Many parents have not taken advantage of the opportunity to apply for their children’s registration: statistics show that as of 2014, there are more than 12, 000 persons, who were born in Latvia with the status of non-citizen (ie. since 21 August 1991). There have been both procedural and subjective factors, which have created this situation. According to a survey of the Office of Citizenship and Migration Affairs (OCMA), 85% of non-citizens were willing that their children acquire the Latvian citizens, while 15% were against it. Most of those parents (24%) who said that they did not wish their children to be Latvian citizens, believed that the citizenship should be granted automatically, 21% were not aware that the citizenship may be acquired without the requirement to pass exams; 17% said that there are favourable travel provisions for the Commonwealth of Independent States (CIS) by retaining non-citizen status; 18% mentioned the lack of time; some respondents (6%) could not make an application, as they did not know how to reach the child’s second parent (until the 2013 Citizenship Law amendments, the agreement of both parents was necessary) while 2% stated that the second parent is against the child’s registration as a Latvian citizen.   

The legislative amendments of 2011 and 2013 have to a large extent eased children’s registration as Latvian citizens upon birth. First, the 2011 Rules of the Cabinet of Ministers provided that application for citizenship of the child can be submitted not only to OCMA, but also to a registry office, upon registering the birth of a child. As a result and as outlined in a recent report by the Latvian Centre for Human Rights, the number of registered non-citizens’ children as Latvian citizens increased from 25% in 2011 to 44% in 2012.

Second, the 2013 Citizenship Law amendments, made the recognition of a child as a Latvian citizen possible through registration of the birth by one parent (instead of both of the parents); the same provision applies to registration of children, born after 21 August 1991, as Latvian citizens. According to the data provided by the Naturalisation Board, the number of new-born non-citizens’ children increased from 52% in the time period before the law amendments entered into force (1.01.2013 - 1.10.2013) to 79% in the first quarter of 2014 and to 88% - in the second quarter of 2014.

In the meantime, there is no major increase in registration of children who were already born as non-citizens. The proposals by the UNHCR and the OSCE High Commissioner on National Minorities to grant automatic citizenship (unless the parents decline) to non-citizens’ children at birth and to apply this provision retroactively to all non-citizens’ children born after 21 August 1991 were not supported by the majority in the parliament. However, an additional proposed condition that the parents are required to pledge that they will help the child to learn Latvian and to be loyal to the state was also not finally adopted, due to the close involvement of the OSCE High Commissioner on National Minorities.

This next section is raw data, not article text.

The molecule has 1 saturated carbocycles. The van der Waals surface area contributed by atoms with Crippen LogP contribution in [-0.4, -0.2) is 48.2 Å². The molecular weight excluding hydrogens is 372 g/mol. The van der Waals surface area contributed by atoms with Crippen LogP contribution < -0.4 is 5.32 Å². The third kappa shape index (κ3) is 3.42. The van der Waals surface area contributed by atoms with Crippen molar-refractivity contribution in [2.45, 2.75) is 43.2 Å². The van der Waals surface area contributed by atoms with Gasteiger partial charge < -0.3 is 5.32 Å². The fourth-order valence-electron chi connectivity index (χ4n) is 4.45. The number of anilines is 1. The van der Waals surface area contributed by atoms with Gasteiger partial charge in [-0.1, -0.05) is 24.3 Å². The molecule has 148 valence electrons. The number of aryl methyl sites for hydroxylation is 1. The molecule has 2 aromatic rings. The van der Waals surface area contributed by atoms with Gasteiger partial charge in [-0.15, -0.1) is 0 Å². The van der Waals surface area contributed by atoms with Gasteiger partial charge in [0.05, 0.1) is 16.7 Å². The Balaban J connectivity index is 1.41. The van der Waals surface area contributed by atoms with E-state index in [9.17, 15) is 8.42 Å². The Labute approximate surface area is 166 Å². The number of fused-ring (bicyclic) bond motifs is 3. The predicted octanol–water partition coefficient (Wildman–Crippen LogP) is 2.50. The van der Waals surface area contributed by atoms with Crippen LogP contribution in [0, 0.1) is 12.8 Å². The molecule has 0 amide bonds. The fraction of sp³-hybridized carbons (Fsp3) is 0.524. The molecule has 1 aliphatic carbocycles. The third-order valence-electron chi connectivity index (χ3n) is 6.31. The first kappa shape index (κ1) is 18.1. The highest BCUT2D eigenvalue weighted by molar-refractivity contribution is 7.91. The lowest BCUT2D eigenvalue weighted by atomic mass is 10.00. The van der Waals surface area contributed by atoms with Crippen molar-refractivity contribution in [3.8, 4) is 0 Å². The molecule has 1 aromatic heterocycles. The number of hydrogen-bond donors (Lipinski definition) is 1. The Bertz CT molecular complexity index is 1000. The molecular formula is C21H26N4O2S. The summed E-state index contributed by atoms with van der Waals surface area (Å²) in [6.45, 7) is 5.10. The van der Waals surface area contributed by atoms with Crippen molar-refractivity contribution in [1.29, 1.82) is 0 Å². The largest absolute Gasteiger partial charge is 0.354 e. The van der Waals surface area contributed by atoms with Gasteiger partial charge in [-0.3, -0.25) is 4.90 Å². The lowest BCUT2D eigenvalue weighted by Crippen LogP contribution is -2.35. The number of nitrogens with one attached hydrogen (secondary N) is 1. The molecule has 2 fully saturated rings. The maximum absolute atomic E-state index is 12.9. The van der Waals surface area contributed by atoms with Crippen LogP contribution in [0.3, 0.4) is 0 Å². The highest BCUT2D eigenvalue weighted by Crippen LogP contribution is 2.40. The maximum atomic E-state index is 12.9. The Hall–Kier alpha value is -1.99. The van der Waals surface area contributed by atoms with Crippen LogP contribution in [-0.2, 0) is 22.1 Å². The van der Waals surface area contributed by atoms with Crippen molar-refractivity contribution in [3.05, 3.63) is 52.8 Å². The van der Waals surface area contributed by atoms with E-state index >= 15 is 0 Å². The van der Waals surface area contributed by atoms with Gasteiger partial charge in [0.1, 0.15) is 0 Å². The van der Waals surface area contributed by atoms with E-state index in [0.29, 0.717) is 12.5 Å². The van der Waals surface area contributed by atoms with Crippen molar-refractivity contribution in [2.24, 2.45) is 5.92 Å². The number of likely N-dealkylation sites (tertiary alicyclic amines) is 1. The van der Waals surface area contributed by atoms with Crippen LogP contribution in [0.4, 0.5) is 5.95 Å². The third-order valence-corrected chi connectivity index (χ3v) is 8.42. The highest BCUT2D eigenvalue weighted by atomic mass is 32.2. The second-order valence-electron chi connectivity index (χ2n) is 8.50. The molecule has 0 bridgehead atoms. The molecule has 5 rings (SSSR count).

It remains to be seen which further measures to promote naturalisation and the acquisition of Latvian citizenship among children the government will decide to implement and support in the near future. Following a survey on the sense of belonging to Latvia conducted in 2014, the Prime Minister made a statement on a need for strengthening the sense of belonging among the minority population. The attitudes of non-citizens towards the citizenship issue and a lack of motivation of acquisition of the Latvian citizenship should not be underestimated as a significant challenge for facilitating children’s registration as Latvian citizens. According to the survey, 80% of non-citizens are not planning to apply for naturalisation during the next 12 months; most of them (30%) do not see any need for citizenship (25% named age as an obstacle, 11% - a lack of the state language proficiency, etc).

The Latvian Centre for Human Rights as an independent NGO believes that, in the current situation, more should be done to raise awareness among non-citizens, including teenagers, on the benefits of being a citizen and on the opportunities to apply for citizenship. Some surveys and the data on registration of new-born children as citizens reveal that most of the non-citizens parents are in favour of Latvian citizenship for their children. Therefore, there should be further steps to facilitate the implementation of the child’s right to a nationality in practice and to assist parents in initiating the registration procedure.